School Kids Get Ride in Popemobile

Franco Origlia/Getty Images(VATICAN CITY) -- Two schoolboys in the general audience at St. Peter’s Square got the thrill of a lifetime Wednesday when Pope Francis gave them a ride in the popemobile.The pope stepped out to receive a t-shirt from the group of fifth-grade students from Perugia, Italy, when he asked them who wanted to go for a ride.From the chorus of, “Me! Me! Me!” replies, Francis picked two boys, 11-year-old's Livio Bastianelli and Davide Maria Bianchi.Pope Francis has made a point of connecting with people in St. Peter’s Square since being elected as the leader of the Catholic Church last year.Last Sunday, on Palm Sunday, Francis got out of his popemobile after his homily so he could take selfies with tourists from Rio de Janeiro, who had carried a large cross into the square.In February, Pope Francis was photographed kissing his “Mini-Me” in front of a Vatican crowd. The little boy was dressed in tiny papal robes and a skull cap. The toddler’s grandmother made the outfit for Carnival, when children dress up in costumes in the weeks before Lent.Copyright 2014 ABC News Radio

Police Respond to Emergency Call from Dog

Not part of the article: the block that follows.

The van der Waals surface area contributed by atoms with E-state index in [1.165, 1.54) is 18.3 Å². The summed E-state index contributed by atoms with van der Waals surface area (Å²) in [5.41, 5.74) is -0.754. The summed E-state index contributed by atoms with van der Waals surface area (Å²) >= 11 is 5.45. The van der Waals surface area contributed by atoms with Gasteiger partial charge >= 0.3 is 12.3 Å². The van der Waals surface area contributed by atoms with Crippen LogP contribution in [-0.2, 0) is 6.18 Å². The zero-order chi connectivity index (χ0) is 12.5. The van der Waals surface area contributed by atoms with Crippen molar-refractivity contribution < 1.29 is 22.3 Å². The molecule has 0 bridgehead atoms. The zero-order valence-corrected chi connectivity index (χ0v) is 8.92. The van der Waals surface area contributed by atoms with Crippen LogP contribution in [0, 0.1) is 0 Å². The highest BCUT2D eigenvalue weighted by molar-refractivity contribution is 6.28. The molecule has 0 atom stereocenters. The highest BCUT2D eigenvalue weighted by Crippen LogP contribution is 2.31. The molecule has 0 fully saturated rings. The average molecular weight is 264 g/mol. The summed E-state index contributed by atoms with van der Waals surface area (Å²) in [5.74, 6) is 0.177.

iStock/Thinkstock(LONDON) -- Police in England who responded to an emergency call at a house in the village of Edlesborough soon realized the "heavy breather" at the end of the line was a dog. Leighton, a 2-year-old Belgian Malinois, has a long history with local police in the area -- having set off burglar alarms connected with the police station numerous times and barked continuously until the neighbors called authorities, his owner, Mary Amos-Cole, said. "The police have been out loads of times to him,” Amos-Cole told ABC News. "I think he’s into uniforms. Most times it’s a lady copper that comes out. I think he wants to join the police force." Amos-Cole and her husband Jeff Amos-Cole were in the garden on a calm, sunny day last week when Leighton decided to run off with the couple's cordless phone. “We both got up and chased him, but he loves being chased and wiggling around the garden,” Mary Amos-Cole said. “He was tormenting us, so eventually we got it off him and sat down. Then we heard the postman at the gate saying ‘he won’t hurt you’.” The couple had no idea with whom the postman was speaking with until a policewoman knocked at the front door and informed them they had received an emergency call filled with "heavy breathing" coming from the other end. “We both said ‘oh no it must be Leighton’ and we all looked at him and he just came up and nudged us,” Amos-Cole said. “Luckily the policewoman was fine with it. She came in the house and started chatting and [Leighton] was going up to her and giving her his toys.” A Thames Valley Police spokesman told ABC News that they had received a “silent” call on April 10 at 12:08 p.m. “It was confirmed by the occupant at the address that their dog had accidentally called 999,” police said in a statement. "He’s a bit of a pain actually, but we love him to bits," Amos-Cole said.Copyright 2014 ABC News Radio